Adverse childhood experiences and prescription opioid use during pregnancy: an analysis of the North and South Dakota PRAMS, 2019¿2020Show full item record
|Adverse childhood experiences and prescription opioid use during pregnancy: an analysis of the North and South Dakota PRAMS, 2019¿2020
|Testa A.; Jacobs B.; Zhang L.; Jackson D. B.; Ganson K. T.; Nagata J. M.
|Objectives: This study assesses the association between adverse childhood experiences (ACEs) and prescription opioid use during pregnancy. Methods: This study uses data on 2,999 individuals from the 2019 and 2020 Pregnancy Risk Assessment Monitoring System (PRAMS) from North Dakota and South Dakota. The relationship between ACEs and prescription opioid use during pregnancy is examined using multiple logistic regression. Results: The prevalence of prescription opioid use increases alongside more ACE exposure. Compared to those with no ACEs, recent mothers with three or more ACEs have a 2.4 greater odds of prescription opioid use during pregnancy (aOR [adjusted odds ratio] = 2.437; 95% CI [confidence interval] = 1.319, 4.503). Conclusion: Exposure to three or more ACEs are associated with a higherrisk of prescription opioid use during pregnancy. Additional research is needed better understand the mechanisms that link ACEs and prescription opioid use during pregnancy, as well as how to best support those with ACEs exposure in a trauma-informed manner to reduce the risk of substance use. ¿ 2023, BioMed Central Ltd., part of Springer Nature.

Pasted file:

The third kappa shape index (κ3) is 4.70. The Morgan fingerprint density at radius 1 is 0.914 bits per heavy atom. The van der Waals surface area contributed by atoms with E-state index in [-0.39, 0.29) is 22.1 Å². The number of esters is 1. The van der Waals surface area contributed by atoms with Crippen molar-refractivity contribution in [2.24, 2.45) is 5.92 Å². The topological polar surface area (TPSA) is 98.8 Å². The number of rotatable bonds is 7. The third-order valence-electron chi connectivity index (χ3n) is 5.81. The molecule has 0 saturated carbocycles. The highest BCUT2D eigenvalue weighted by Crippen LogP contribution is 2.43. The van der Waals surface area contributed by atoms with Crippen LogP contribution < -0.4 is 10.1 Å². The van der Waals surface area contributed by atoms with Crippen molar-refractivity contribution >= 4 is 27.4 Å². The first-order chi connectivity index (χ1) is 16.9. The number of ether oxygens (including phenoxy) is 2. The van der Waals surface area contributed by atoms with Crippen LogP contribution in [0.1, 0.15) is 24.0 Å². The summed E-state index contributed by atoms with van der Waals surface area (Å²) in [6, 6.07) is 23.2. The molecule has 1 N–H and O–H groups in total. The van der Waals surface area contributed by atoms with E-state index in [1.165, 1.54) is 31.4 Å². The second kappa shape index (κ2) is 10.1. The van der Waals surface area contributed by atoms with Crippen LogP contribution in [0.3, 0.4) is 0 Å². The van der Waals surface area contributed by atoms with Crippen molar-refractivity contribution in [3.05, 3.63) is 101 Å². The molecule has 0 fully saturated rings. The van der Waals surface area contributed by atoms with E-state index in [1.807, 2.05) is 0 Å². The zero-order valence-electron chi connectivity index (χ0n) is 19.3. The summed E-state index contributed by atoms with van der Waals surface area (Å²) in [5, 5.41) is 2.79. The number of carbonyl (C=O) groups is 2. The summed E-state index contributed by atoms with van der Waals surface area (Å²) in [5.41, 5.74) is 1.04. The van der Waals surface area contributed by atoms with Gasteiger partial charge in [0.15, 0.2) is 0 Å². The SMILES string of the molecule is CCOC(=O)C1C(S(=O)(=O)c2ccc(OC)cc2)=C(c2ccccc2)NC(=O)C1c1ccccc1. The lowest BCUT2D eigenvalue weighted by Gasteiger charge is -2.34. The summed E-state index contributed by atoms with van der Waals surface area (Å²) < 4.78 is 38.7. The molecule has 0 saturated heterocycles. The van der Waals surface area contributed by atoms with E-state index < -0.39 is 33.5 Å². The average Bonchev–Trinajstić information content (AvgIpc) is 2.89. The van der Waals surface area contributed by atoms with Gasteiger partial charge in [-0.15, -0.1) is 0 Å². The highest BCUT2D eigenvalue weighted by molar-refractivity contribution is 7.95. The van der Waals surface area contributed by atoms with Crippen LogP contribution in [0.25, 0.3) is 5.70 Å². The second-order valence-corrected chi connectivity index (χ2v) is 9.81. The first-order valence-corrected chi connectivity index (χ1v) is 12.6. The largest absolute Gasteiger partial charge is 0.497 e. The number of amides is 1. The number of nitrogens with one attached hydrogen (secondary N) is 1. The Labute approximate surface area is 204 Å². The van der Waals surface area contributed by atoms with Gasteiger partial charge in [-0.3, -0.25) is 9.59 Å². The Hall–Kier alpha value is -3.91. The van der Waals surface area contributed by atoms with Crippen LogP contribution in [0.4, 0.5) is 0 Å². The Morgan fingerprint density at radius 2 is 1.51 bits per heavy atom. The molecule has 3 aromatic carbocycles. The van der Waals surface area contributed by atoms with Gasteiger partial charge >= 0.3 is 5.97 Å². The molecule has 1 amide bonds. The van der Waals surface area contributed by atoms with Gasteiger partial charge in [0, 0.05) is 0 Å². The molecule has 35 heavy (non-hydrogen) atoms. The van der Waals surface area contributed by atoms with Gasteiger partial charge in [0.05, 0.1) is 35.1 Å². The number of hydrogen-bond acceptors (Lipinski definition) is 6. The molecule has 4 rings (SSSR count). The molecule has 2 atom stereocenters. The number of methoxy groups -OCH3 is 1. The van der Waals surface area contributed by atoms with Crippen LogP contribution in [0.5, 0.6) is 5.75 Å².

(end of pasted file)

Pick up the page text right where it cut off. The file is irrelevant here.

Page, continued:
|Burnett School of Medicine
|Adverse childhood experiences
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